demonstrative. I felt at once his deliberateness and personal dignity, and was a
little in awe of him. The thing one
immediately noticed about him was his beautiful, crinkly, snow-white beard. I
once heard a missionary say it was like the beard of an Arabian sheik.
His bald crown only made it more impressive.
Grandfather's eyes were not at all like those of an old
man; they were bright blue, and had a fresh, frosty sparkle. His teeth were
white and regular--so sound that he had never been to a dentist in his life.
He had a delicate skin, easily roughened by sun and wind.
When he was a young man his hair and beard were red; his eyebrows were
As we sat at the table, Otto Fuchs and I kept stealing
covert glances at each other. Grandmother
had told me while she was getting supper that he was an Austrian who came to
this country a young boy and had led an adventurous life in the Far West among
mining-camps and cow outfits. His iron constitution was somewhat broken by
mountain pneumonia, and he had drifted back to live in a milder country for a
while. He had relatives in Bismarck, a German settlement to the north of us, but
for a year now he had been working for grandfather.
The minute supper was over, Otto took me into the
kitchen to whisper to me about a pony down in the barn that had been bought for
me at a sale; he had been riding him to find out whether he had any bad tricks,
but he was a `perfect gentleman,' and his name was Dude. Fuchs told me everything I wanted to know:
how he had lost his ear in a Wyoming blizzard when he was a stage-driver,
and how to throw a lasso. He promised to rope a steer for me before sundown next
day. He got out his `chaps' and silver spurs to show them to Jake and me, and
his best cowboy boots, with tops stitched in bold design-- roses, and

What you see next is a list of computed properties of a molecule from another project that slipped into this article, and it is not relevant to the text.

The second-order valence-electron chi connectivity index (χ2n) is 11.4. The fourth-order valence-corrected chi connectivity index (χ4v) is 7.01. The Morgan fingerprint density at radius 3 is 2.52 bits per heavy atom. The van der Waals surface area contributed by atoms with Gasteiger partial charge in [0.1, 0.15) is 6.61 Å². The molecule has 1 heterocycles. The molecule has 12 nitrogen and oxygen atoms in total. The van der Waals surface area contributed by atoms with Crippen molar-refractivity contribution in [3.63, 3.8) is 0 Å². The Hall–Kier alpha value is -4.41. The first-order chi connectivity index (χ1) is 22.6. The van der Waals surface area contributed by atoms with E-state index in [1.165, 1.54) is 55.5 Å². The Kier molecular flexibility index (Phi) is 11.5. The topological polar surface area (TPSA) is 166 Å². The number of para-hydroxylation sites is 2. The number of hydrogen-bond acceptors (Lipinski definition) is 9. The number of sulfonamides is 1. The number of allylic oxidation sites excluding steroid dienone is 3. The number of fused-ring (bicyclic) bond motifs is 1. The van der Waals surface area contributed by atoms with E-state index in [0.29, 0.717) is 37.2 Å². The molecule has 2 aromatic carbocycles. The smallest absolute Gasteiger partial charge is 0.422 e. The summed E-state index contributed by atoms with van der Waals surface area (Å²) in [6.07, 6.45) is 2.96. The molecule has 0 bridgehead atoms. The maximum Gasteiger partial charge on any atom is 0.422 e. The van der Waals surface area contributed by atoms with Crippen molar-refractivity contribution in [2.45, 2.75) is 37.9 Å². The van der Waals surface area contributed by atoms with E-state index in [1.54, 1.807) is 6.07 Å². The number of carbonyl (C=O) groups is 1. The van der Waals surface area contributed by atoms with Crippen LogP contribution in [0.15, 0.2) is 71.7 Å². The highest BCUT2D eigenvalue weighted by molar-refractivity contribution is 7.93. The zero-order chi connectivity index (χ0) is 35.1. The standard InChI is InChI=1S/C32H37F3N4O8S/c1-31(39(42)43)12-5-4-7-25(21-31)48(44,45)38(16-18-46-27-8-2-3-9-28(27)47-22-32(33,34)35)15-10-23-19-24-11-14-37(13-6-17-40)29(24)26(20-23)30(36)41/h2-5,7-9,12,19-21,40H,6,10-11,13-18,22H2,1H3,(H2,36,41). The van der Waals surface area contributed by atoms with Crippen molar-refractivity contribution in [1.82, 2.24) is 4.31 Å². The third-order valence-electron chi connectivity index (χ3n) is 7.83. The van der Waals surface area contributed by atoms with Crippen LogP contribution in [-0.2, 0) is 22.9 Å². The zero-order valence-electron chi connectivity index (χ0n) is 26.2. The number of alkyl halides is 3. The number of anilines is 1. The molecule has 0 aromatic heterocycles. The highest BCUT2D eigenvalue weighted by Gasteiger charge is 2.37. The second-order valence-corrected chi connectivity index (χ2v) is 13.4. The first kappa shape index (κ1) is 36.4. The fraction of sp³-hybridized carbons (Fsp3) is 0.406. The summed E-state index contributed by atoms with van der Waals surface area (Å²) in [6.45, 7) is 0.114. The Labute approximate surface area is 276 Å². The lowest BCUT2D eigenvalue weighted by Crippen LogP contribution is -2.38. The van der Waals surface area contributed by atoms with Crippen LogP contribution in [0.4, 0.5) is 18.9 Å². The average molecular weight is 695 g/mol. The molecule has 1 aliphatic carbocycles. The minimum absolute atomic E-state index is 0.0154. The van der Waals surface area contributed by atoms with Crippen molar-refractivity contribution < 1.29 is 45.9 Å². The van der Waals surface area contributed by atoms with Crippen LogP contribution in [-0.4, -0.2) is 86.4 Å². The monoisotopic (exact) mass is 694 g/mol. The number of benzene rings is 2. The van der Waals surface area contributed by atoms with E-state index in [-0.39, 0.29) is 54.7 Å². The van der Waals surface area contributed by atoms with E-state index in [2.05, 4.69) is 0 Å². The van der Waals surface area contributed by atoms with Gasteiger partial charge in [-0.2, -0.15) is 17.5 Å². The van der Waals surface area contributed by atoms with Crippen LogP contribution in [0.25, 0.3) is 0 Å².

true-lover's knots, and undraped female figures. These, he solemnly explained,
Before we went to bed, Jake and Otto were called up to
the living-room for prayers. Grandfather
put on silver-rimmed spectacles and read several Psalms.
His voice was so sympathetic and he read so interestingly that I wished
he had chosen one of my favourite chapters in the Book of Kings. I was awed by
his intonation of the word `Selah.' `He shall choose our inheritance for us, the
excellency of Jacob whom He loved. Selah.'
I had no idea what the word meant; perhaps he had not.
But, as he uttered it, it became oracular, the most sacred of words.
Early the next morning I ran out-of-doors to look about
me. I had been told that ours was the only wooden house west of Black
Hawk--until you came to the Norwegian settlement, where there were several.
Our neighbours lived in sod houses and dugouts--comfortable, but not very
roomy. Our white frame house, with a storey and half-storey above the basement,
stood at the east end of what I might call the farmyard, with the windmill close
by the kitchen door. From the windmill the ground sloped westward, down to the
barns and granaries and pig-yards. This slope was trampled hard and bare, and
washed out in winding gullies by the rain. Beyond the corncribs, at the bottom
of the shallow draw, was a muddy little pond, with rusty willow bushes growing
about it. The road from the post-office came directly by our door, crossed the
farmyard, and curved round this little pond, beyond which it began to climb the
gentle swell of unbroken prairie to the west.
There, along the western sky-line it skirted a great cornfield, much
larger than any field I had ever seen. This cornfield, and the sorghum patch
behind the barn, were the only broken land in sight.
Everywhere, as far as the eye could reach, there was nothing but rough,
shaggy, red grass, most of it as tall as I.
North of the house, inside the ploughed fire-breaks,
grew a thick-set strip of box-elder trees, low and bushy, their leaves already
turning yellow. This hedge was nearly a quarter of a mile long, but I had to
look very hard to see it at all. The
little trees were insignificant against the grass. It seemed as if the grass
were about to run over them, and over the plum-patch behind the sod
As I looked about me I felt that the grass was the
country, as the water is the sea. The
red of the grass made all the great prairie the colour of winestains, or of
certain seaweeds when they are first washed up. And there was so much motion in
it; the whole country seemed, somehow, to be running.